Teaching Inclusion To Young People
Recently, I found myself sharing stories with another parent regarding a new concept implemented at our children’s school a few weeks ago: the Buddy Bench. This simple concept encourages students to notice when someone is feeling left out or lonely and offer kindness, friendship and inclusion in response. At school, the Buddy Bench is labeled and in clear view. If someone is sitting on the bench, students are encouraged to include that child in a game they are playing or to talk to them and foster a friendship.
In the article “How to Teach Your Child to Be An Includer” author and licensed clinical social worker Katie Hurley outlines four ways to help your children be more inclusive: Listen and empathize when your child has been excluded or witnessed it in peer groups, be an example of an includer by modeling friendly behavior, teach them how to look for someone who needs a friend (and practice ways to invite them to join) and talk about unintentional exclusion.
We know children learn by observing, so it’s important to set a positive example for the children in your life. It is crucial to their development and will help them grow into kind, positive role models. Be aware of someone being ignored or overlooked. Be willing to wait for someone to try again after they missed on their first try. Teach children how to bring the disengaged in, as well as how to embrace the perspective of the outsider.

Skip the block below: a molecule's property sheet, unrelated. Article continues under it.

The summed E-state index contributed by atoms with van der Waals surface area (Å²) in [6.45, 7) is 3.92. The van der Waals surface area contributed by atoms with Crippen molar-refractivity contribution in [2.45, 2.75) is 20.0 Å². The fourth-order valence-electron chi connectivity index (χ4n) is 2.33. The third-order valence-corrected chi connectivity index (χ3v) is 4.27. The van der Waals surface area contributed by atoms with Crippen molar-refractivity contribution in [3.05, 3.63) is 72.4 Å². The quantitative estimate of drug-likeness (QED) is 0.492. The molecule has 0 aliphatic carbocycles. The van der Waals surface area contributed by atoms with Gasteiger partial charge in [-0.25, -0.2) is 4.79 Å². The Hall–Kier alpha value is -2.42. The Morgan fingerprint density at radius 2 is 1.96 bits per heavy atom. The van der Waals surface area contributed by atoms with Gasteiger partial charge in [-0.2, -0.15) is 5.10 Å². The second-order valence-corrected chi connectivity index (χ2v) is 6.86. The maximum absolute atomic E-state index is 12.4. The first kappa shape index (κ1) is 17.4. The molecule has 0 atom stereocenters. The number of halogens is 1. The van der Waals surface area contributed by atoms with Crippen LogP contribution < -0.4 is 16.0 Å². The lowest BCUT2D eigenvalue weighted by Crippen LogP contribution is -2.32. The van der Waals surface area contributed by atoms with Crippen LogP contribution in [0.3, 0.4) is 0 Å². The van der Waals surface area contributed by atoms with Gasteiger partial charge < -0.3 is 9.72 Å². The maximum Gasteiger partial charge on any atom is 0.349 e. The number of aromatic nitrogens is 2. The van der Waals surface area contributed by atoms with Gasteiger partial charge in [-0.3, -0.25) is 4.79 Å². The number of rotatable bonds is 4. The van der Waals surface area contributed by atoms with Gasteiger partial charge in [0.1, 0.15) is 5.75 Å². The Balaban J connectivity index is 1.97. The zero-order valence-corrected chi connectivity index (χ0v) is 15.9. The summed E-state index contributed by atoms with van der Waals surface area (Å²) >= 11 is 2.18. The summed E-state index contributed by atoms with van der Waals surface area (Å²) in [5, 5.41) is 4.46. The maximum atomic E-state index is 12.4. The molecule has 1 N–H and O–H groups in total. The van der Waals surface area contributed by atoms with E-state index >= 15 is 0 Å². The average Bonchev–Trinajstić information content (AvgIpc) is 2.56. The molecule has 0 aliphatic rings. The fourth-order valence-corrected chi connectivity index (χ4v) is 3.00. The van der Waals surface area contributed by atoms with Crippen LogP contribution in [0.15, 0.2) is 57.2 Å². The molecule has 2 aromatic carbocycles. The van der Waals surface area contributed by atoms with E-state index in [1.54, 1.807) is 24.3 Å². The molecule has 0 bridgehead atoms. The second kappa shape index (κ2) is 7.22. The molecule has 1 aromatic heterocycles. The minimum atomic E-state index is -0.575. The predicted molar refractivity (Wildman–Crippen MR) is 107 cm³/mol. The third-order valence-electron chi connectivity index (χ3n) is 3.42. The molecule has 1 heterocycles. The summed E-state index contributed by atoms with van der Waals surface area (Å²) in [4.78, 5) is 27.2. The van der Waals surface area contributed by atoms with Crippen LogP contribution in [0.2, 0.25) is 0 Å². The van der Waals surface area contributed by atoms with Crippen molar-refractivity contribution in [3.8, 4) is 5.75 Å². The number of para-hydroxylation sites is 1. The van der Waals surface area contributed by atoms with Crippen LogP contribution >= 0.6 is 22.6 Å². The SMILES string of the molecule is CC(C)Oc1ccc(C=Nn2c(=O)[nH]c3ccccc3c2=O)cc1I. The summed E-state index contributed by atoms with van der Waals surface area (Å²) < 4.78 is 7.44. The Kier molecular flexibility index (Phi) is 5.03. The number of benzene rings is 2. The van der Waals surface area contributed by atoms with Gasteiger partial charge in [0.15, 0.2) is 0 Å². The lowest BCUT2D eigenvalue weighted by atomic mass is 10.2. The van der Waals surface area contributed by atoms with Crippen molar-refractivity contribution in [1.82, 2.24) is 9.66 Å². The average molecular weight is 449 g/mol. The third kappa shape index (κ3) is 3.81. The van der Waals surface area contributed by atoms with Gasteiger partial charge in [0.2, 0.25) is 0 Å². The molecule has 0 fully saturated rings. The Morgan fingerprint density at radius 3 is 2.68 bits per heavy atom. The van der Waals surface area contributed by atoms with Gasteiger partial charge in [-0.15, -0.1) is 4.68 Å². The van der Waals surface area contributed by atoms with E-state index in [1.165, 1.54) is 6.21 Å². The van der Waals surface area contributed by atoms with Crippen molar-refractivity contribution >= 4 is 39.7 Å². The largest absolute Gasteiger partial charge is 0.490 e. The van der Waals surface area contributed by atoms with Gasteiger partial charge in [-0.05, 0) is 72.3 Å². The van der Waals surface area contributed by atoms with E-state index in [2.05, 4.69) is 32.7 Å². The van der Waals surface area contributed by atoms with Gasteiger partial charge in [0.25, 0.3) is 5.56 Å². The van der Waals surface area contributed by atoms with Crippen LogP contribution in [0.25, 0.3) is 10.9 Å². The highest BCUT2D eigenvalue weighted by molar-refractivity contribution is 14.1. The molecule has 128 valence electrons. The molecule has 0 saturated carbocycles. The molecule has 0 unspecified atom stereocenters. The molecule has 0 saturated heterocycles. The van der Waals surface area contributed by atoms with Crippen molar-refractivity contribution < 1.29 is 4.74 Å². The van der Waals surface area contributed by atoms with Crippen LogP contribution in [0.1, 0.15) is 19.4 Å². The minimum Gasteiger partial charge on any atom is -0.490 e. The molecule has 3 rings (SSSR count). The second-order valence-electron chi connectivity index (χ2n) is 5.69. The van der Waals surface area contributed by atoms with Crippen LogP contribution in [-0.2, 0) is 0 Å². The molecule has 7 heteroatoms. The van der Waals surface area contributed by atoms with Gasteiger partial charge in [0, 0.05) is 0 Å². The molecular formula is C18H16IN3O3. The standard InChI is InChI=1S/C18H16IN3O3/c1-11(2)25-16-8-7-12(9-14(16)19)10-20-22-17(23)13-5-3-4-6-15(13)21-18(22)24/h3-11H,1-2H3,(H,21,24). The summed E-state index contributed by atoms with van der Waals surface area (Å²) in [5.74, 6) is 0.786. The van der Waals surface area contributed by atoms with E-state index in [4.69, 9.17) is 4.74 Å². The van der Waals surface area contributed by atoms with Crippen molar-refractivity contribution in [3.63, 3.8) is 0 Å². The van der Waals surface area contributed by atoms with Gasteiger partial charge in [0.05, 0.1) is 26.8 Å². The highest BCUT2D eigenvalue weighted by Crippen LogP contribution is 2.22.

When we teach our children to be includers, we show that each person is important and has value. We recognize the importance of everyone’s opinions and thoughts, and we open doors to cultivating new friendships and learning experiences.
Kerry Martin is the Office Coordinator at Youth Resources of Southwestern Indiana. Since 1987, Youth Resources has engaged over 149,000 youth in leadership development and community service through its youth-led TEENPOWER, Teen Advisory Council, Vanderburgh County Teen Court and Make A Difference Grant programs. For more information, please call (812) 421-0030 or visit www.youth-resources.org.